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» May 25, 2005 «
By an overwhelming margin, California voters agree that the state's farmers make major contributions to the economy and jobs. A statewide survey showed that 86 percent of California voters recognized agriculture's economic importance. The study shows 68 percent agree the state should protect family farmers from high taxes and excessive regulations. The survey comes as the California Farm Bureau launches a new public education and political program.
Wet, cool spring weather has taken a toll on North Coast walnut orchards. Observers say a bacterial disease called blight has damaged walnuts and trees in Lake County. In the Central Valley, where the vast majority of the nation's walnuts grow, farmers say the problem has not been as serious. But farmers have had to treat walnut trees against the disease. Growers remain optimistic about this season's walnut production. The first official crop estimate comes in early September.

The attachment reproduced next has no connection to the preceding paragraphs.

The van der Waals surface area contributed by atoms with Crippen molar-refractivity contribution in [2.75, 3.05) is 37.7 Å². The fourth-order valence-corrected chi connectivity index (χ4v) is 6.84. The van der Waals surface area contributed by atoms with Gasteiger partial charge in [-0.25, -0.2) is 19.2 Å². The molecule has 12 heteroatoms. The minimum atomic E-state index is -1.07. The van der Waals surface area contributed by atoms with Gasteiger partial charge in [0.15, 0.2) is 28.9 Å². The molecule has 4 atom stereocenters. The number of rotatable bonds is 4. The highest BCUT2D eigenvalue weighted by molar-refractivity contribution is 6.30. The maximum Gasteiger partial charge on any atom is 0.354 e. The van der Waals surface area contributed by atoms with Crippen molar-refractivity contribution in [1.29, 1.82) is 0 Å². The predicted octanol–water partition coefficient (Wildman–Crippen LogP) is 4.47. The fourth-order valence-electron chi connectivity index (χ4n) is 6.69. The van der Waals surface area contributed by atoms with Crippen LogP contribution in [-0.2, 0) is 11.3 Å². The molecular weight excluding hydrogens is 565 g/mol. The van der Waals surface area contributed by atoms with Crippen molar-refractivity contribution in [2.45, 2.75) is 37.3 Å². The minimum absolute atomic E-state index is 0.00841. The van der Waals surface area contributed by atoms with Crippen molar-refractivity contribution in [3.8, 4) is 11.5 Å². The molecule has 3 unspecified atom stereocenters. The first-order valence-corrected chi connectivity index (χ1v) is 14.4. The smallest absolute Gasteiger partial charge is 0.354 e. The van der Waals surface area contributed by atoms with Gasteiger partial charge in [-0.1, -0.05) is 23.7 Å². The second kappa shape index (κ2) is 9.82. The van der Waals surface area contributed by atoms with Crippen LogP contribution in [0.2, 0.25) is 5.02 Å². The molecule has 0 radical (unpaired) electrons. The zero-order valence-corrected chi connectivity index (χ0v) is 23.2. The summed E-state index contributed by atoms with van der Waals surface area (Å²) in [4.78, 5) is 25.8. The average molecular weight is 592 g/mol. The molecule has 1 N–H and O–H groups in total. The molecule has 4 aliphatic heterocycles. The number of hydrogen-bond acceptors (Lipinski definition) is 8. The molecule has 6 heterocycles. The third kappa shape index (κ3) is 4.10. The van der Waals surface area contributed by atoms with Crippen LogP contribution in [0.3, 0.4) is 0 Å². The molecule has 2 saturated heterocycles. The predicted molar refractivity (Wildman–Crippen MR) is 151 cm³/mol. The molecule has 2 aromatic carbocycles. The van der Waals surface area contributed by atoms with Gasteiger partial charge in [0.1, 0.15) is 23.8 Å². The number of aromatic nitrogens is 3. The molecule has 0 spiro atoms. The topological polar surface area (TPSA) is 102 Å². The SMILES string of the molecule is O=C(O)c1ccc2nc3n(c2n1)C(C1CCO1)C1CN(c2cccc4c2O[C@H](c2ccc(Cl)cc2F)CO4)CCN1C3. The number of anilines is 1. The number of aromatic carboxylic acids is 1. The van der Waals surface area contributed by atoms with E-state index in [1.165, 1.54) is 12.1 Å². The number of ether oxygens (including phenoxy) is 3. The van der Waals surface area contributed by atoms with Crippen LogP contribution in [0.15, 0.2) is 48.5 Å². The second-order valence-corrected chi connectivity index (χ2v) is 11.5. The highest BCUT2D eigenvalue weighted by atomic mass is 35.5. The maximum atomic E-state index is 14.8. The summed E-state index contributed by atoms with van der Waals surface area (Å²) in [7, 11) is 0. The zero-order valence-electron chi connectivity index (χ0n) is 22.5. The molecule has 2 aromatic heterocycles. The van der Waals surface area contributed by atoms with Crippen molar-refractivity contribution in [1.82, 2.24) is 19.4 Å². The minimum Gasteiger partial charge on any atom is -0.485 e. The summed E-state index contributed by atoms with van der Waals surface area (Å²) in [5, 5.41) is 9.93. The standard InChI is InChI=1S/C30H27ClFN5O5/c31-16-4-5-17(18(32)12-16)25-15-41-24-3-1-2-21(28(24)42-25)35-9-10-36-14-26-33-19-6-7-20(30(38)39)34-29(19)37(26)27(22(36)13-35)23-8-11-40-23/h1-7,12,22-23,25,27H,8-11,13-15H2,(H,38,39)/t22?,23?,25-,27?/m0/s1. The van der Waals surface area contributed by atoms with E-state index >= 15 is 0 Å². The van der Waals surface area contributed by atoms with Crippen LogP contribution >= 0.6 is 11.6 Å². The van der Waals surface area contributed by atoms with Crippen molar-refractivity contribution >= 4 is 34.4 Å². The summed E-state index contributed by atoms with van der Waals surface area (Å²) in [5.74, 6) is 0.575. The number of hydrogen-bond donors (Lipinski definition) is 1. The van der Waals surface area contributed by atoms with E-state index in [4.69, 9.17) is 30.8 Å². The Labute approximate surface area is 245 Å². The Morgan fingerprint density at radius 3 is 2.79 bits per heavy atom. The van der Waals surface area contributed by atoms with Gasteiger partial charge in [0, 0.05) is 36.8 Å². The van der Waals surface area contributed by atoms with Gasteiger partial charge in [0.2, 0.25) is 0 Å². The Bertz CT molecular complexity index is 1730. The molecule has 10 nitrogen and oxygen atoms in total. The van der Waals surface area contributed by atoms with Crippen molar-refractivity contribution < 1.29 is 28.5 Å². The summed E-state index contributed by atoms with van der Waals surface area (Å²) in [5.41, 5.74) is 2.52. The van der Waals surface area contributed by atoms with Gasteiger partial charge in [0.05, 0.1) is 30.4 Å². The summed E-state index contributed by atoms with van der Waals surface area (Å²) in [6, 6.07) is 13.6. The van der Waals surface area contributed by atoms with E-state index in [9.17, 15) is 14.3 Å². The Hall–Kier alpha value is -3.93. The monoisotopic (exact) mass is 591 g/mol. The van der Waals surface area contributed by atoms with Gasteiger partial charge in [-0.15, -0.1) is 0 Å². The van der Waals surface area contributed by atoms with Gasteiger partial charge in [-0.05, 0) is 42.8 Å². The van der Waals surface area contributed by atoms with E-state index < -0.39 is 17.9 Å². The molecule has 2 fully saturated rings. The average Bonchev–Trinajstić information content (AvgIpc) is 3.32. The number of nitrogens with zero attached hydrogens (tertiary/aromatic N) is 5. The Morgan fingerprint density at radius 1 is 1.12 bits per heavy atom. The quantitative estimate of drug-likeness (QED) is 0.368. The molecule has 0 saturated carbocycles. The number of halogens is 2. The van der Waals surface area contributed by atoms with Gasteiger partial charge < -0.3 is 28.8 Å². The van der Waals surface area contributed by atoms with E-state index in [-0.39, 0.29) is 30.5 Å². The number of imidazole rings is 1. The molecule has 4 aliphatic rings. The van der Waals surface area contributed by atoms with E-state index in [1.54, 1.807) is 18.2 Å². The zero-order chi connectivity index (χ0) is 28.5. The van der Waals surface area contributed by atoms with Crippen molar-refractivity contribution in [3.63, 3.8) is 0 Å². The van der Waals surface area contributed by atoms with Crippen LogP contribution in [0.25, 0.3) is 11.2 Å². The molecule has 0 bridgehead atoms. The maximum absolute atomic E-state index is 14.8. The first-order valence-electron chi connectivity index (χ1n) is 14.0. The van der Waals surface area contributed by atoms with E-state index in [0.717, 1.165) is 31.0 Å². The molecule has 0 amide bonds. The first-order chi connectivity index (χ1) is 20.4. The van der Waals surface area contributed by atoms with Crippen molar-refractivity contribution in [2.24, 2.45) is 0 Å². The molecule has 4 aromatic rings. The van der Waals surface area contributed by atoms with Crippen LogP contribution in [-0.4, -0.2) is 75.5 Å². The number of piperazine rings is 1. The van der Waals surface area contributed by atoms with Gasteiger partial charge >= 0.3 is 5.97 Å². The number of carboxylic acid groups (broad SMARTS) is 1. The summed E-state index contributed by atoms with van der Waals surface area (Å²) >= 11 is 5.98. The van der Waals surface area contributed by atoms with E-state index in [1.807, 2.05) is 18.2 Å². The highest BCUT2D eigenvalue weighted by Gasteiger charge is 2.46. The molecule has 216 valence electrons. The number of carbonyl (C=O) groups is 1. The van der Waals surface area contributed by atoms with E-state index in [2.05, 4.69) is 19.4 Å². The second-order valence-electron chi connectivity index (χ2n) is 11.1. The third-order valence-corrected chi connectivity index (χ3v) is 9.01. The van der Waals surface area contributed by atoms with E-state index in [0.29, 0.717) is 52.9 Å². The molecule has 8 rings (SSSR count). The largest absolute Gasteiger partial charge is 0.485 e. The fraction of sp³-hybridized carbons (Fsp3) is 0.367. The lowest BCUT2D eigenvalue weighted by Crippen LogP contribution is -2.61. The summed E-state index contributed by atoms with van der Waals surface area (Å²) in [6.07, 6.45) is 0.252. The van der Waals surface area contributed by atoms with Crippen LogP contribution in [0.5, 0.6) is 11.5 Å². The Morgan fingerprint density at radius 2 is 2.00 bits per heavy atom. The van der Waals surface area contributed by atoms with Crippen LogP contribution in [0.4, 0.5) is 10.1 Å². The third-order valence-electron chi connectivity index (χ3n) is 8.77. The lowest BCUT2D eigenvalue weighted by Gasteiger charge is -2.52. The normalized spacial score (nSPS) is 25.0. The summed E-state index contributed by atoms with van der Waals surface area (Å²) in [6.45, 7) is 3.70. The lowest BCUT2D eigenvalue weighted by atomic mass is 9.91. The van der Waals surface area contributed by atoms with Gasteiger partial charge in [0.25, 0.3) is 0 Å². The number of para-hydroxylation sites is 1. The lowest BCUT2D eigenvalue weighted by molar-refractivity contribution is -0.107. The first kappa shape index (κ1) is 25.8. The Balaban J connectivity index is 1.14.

If you love navel oranges, you have only a couple more weeks to buy California-grown fruit. The California Citrus Growers Association says late-season navel oranges will be available until about mid-June. The association says farmers have enjoyed a good season for navel oranges. During the spring and summer, California farmers sell valencia oranges, which remain in good volume at retail stores.
Looking for a natural enemy for the microbe that causes "sudden oak death," government plant researchers are experimenting with what they call a compost tea. They brew the mixture in hopes of producing beneficial bacteria to protect rhododendrons, azaleas, oak saplings and other plants. Sudden oak death has hit plants in California and 19 other states. Scientists hope their work will ultimately benefit nursery operators and home gardeners.
On the Calendar:
Water issues will take center stage as the State Board of Food and Agriculture meets today (Wednesday) in Sacramento.